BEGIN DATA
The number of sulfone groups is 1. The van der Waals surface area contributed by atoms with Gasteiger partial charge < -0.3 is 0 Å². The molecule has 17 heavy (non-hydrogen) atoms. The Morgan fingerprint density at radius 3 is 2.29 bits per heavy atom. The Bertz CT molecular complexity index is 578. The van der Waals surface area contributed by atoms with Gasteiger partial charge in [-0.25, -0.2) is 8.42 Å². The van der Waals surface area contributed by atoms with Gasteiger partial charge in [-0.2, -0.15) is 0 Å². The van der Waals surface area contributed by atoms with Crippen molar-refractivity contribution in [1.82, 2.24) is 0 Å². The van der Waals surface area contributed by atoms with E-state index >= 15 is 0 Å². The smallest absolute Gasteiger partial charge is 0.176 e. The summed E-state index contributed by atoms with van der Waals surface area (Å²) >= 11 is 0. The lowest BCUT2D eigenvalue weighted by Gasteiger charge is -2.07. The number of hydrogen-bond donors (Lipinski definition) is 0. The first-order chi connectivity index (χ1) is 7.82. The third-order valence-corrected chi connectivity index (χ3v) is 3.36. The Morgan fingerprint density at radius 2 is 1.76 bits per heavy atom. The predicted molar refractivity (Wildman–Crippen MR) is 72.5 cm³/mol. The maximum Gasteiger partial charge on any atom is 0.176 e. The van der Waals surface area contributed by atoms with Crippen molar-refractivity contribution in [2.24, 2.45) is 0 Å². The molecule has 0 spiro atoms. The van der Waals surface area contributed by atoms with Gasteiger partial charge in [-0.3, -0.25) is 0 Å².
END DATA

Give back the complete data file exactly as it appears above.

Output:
The number of sulfone groups is 1. The van der Waals surface area contributed by atoms with Gasteiger partial charge < -0.3 is 0 Å². The molecule has 17 heavy (non-hydrogen) atoms. The Morgan fingerprint density at radius 3 is 2.29 bits per heavy atom. The Bertz CT molecular complexity index is 578. The van der Waals surface area contributed by atoms with Gasteiger partial charge in [-0.25, -0.2) is 8.42 Å². The van der Waals surface area contributed by atoms with Gasteiger partial charge in [-0.2, -0.15) is 0 Å². The van der Waals surface area contributed by atoms with Crippen molar-refractivity contribution in [1.82, 2.24) is 0 Å². The van der Waals surface area contributed by atoms with E-state index >= 15 is 0 Å². The smallest absolute Gasteiger partial charge is 0.176 e. The summed E-state index contributed by atoms with van der Waals surface area (Å²) >= 11 is 0. The lowest BCUT2D eigenvalue weighted by Gasteiger charge is -2.07. The number of hydrogen-bond donors (Lipinski definition) is 0. The first-order chi connectivity index (χ1) is 7.82. The third-order valence-corrected chi connectivity index (χ3v) is 3.36. The Morgan fingerprint density at radius 2 is 1.76 bits per heavy atom. The predicted molar refractivity (Wildman–Crippen MR) is 72.5 cm³/mol. The maximum Gasteiger partial charge on any atom is 0.176 e. The van der Waals surface area contributed by atoms with Crippen molar-refractivity contribution in [2.24, 2.45) is 0 Å². The molecule has 0 spiro atoms. The van der Waals surface area contributed by atoms with Gasteiger partial charge in [-0.3, -0.25) is 0 Å².